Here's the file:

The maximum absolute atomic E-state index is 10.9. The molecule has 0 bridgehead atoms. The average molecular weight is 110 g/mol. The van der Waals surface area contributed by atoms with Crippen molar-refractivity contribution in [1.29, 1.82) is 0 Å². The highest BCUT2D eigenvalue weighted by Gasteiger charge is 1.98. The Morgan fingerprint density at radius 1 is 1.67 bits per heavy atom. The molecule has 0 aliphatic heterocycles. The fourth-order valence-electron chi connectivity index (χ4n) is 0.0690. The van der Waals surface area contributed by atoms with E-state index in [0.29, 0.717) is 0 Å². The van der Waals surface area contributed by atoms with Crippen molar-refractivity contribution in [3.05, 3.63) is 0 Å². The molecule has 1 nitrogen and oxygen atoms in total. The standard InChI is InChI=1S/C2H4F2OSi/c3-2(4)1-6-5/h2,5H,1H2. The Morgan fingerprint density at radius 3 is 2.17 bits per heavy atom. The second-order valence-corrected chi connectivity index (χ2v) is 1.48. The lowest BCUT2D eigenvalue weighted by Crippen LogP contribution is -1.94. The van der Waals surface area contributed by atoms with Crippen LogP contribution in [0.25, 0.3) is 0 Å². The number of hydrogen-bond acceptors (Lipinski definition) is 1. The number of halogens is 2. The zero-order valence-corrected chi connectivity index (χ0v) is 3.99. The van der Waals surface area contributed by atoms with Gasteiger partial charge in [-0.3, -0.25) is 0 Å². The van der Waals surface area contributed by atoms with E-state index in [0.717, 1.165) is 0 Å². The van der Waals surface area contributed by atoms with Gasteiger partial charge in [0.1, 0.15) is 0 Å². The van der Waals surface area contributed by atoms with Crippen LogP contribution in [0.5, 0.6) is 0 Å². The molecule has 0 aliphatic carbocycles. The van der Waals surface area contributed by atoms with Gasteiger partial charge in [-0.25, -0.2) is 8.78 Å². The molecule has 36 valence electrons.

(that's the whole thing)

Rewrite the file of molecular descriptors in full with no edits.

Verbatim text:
The maximum absolute atomic E-state index is 10.9. The molecule has 0 bridgehead atoms. The average molecular weight is 110 g/mol. The van der Waals surface area contributed by atoms with Crippen molar-refractivity contribution in [1.29, 1.82) is 0 Å². The highest BCUT2D eigenvalue weighted by Gasteiger charge is 1.98. The Morgan fingerprint density at radius 1 is 1.67 bits per heavy atom. The molecule has 0 aliphatic heterocycles. The fourth-order valence-electron chi connectivity index (χ4n) is 0.0690. The van der Waals surface area contributed by atoms with E-state index in [0.29, 0.717) is 0 Å². The van der Waals surface area contributed by atoms with Crippen molar-refractivity contribution in [3.05, 3.63) is 0 Å². The molecule has 1 nitrogen and oxygen atoms in total. The standard InChI is InChI=1S/C2H4F2OSi/c3-2(4)1-6-5/h2,5H,1H2. The Morgan fingerprint density at radius 3 is 2.17 bits per heavy atom. The second-order valence-corrected chi connectivity index (χ2v) is 1.48. The lowest BCUT2D eigenvalue weighted by Crippen LogP contribution is -1.94. The van der Waals surface area contributed by atoms with Crippen LogP contribution in [0.25, 0.3) is 0 Å². The number of hydrogen-bond acceptors (Lipinski definition) is 1. The number of halogens is 2. The zero-order valence-corrected chi connectivity index (χ0v) is 3.99. The van der Waals surface area contributed by atoms with Gasteiger partial charge in [-0.3, -0.25) is 0 Å². The van der Waals surface area contributed by atoms with E-state index in [0.717, 1.165) is 0 Å². The van der Waals surface area contributed by atoms with Gasteiger partial charge in [0.1, 0.15) is 0 Å². The van der Waals surface area contributed by atoms with Crippen LogP contribution in [0.5, 0.6) is 0 Å². The molecule has 0 aliphatic carbocycles. The van der Waals surface area contributed by atoms with Gasteiger partial charge in [-0.25, -0.2) is 8.78 Å². The molecule has 36 valence electrons.